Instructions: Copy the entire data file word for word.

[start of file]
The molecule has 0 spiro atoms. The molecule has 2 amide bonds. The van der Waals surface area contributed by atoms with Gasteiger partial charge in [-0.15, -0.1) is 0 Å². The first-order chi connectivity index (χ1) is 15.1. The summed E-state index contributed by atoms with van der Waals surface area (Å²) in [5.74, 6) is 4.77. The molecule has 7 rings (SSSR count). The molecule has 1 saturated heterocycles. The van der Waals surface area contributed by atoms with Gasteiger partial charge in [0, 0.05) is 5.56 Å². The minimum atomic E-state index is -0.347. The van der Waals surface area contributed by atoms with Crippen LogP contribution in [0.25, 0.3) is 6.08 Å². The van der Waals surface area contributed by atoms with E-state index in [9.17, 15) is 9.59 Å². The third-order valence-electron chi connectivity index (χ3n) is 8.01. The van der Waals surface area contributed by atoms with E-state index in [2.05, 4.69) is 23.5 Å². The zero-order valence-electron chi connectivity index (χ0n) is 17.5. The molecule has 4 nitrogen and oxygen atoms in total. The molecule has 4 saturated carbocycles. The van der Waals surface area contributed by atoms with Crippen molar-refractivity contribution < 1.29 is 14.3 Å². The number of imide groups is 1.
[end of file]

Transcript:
The molecule has 0 spiro atoms. The molecule has 2 amide bonds. The van der Waals surface area contributed by atoms with Gasteiger partial charge in [-0.15, -0.1) is 0 Å². The first-order chi connectivity index (χ1) is 15.1. The summed E-state index contributed by atoms with van der Waals surface area (Å²) in [5.74, 6) is 4.77. The molecule has 7 rings (SSSR count). The molecule has 1 saturated heterocycles. The van der Waals surface area contributed by atoms with Gasteiger partial charge in [0, 0.05) is 5.56 Å². The minimum atomic E-state index is -0.347. The van der Waals surface area contributed by atoms with Crippen LogP contribution in [0.25, 0.3) is 6.08 Å². The van der Waals surface area contributed by atoms with E-state index in [9.17, 15) is 9.59 Å². The third-order valence-electron chi connectivity index (χ3n) is 8.01. The van der Waals surface area contributed by atoms with E-state index in [2.05, 4.69) is 23.5 Å². The zero-order valence-electron chi connectivity index (χ0n) is 17.5. The molecule has 4 nitrogen and oxygen atoms in total. The molecule has 4 saturated carbocycles. The van der Waals surface area contributed by atoms with Crippen molar-refractivity contribution < 1.29 is 14.3 Å². The number of imide groups is 1.